Editorial

The Impact of Pharmacognesy

Antonio J Carrion*
Department of Pharmacology, Florida A&M University, USA


*Corresponding author: Antonio J Carrion, Department of Pharmacology, Florida A&M University, USA


Published: 13 Feb, 2017
Cite this article as: Carrion AJ. The Impact of Pharmacognesy. Ann Pharmacol Pharm. 2017; 2(3): 1020.

Editorial

As the world of medicine continues evolve, it seems only right that we move in unison with the continuous advances of modern medicine. Furthermore, as people researchers continue to search for the solutions to our world’s health problems, the use and need for natural products and pharmaconegsy became more apparent. Pharmacognesy is a branch of science that involves the medicinal healing properties of drugs that encompass both traditional and non-traditional practice in health care. Pharmacognesy is mostly focused on the development of natural therapeutic agents obtained from organisms such as most plants, microbes, and animals [1]. Moreover, this area of medicine includes the analysis of their biological, chemical, biochemical, and physical properties, which in turn creates an abundant amount of opportunities for new therapy options [2]. As it pertains to traditional standards of care, many of the drugs we use are derived from natural resources including medications like morphine, atropine, ephedrine, and caffeine [1,2]. There are several developing countries around the globe, approximately 80%, who rely on traditional medicine, mainly consisting of herbal prescriptions and other complementary and alternative medicine (CAM) [1,3]. With more patients in the U.S. and other developed countries exploring and increasing their use of complementary and alternative medicines, it is vital for more healthcare providers to become more familiar with the world of pharmacognesy. For centuries, natural medicine has been utilized in all corners of the globe, without any signs of this trend slowing down. It is believed that the human body finds plant-derived medicine easier to accept. More than likely, this philosophy is due to the fact that many medicines, derivatives, and ingredients exist in nature and are not synthetic products. About 25% of prescription medications in the United States are believed to have an active ingredient from a natural source and point towards the importance of our natural resources [1,4]. Pharmacognesy serves a pivotal role in modern medicine, especially with the growing trend of patients utilizing these natural agents in combination with more traditional medications, including those approved by the Food and Drug Administration (FDA). Over time, patient autonomy, patientcentered care and control over their health has grown exponentially, with just cause. People want to be more in control of their health and self-care is an essential component in this emerging interest in maintaining a holistic healthy lifestyle. The World Health Organization (WHO) defines self-care as “activities individuals, families, and communities undertake with the intention of enhancing health, preventing disease, limiting illness, and restoring health. These activities are derived from knowledge and skills from the pool of both professional and lay experience. They are undertaken by lay people on their own behalf, either separately or in participative collaboration with professionals [5]”. In addition, patients want to avoid the ingestion of unnecessary toxins and are incorporating other homeopathic, natural remedies into the maintenance of a healthy lifestyle in order to mitigate those concerns. There is a false perception that natural medications are equivalent to “safe medications.” It is our role as health care professionals to be aware of our patients’ interest and/or use of alternative medications and also address these concerns for the safety and mental health of our patients. It is our duty to educate them on the possible drug interactions, adverse effects, and other unwarranted outcomes that these products may have and how this can impact their overall health. Overall, pharmacognesy serves as the vessel to lead us into a healthier nation and hopefully the world can benefit greatly from this underappreciated and under-researched expanse of scientific discovery.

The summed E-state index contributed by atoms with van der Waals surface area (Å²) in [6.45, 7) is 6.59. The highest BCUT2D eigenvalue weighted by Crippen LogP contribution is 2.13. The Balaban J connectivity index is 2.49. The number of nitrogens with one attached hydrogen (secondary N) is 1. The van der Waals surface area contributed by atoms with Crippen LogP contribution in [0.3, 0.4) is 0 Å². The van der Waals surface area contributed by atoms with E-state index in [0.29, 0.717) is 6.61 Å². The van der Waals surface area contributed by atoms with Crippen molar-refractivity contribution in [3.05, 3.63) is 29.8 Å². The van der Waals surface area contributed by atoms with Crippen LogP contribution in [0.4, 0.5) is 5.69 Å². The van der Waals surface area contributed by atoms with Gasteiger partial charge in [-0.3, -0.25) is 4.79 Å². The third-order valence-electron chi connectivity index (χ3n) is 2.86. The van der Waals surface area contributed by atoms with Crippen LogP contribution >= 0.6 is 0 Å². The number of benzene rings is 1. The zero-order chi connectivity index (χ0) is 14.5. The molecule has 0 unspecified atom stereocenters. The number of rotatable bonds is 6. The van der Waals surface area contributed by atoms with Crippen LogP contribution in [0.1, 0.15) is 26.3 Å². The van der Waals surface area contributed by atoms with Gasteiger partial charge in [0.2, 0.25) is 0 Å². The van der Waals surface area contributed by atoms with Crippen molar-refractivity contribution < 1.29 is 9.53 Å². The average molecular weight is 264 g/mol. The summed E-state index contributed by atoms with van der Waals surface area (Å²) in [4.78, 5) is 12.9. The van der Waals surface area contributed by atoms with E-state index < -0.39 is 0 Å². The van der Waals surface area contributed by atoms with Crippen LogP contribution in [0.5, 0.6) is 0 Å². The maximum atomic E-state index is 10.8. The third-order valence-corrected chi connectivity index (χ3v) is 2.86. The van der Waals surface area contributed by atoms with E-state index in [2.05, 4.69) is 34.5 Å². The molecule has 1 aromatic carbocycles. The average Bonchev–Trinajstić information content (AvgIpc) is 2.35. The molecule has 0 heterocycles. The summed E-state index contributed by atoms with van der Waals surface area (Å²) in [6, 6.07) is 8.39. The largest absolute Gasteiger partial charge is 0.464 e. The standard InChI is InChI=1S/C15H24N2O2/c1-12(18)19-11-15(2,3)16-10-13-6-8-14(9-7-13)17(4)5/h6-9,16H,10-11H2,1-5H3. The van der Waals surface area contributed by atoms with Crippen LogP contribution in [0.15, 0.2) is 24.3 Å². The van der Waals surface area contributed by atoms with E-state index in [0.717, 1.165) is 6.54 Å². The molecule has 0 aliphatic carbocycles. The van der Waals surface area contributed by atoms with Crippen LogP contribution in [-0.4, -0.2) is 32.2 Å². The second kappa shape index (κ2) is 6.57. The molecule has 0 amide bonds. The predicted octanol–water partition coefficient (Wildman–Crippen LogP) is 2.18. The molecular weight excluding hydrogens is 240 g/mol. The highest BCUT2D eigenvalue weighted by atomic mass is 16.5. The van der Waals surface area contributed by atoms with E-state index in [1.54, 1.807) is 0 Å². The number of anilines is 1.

References

  1. Orhan I. Pharmacognosy: Science of natural products in drug discovery. Bioimpacts. 2014; 4: 109-110.
  2. Fields D. What is Pharmacognosy. News Medical Life sciences. Accessed October. 2016; 13.
  3. What is Self-Care? AHNA. Accessed October. 2016; 13.
  4. Self Care for Health: A Handbook for Community Health Workers and Volunteers. WHO. Accessed October. 2016; 13.
  5. Complementary, Alternative, or Integrative Health: What’s In a Name? NCCIH. Accessed October. 2016; 13.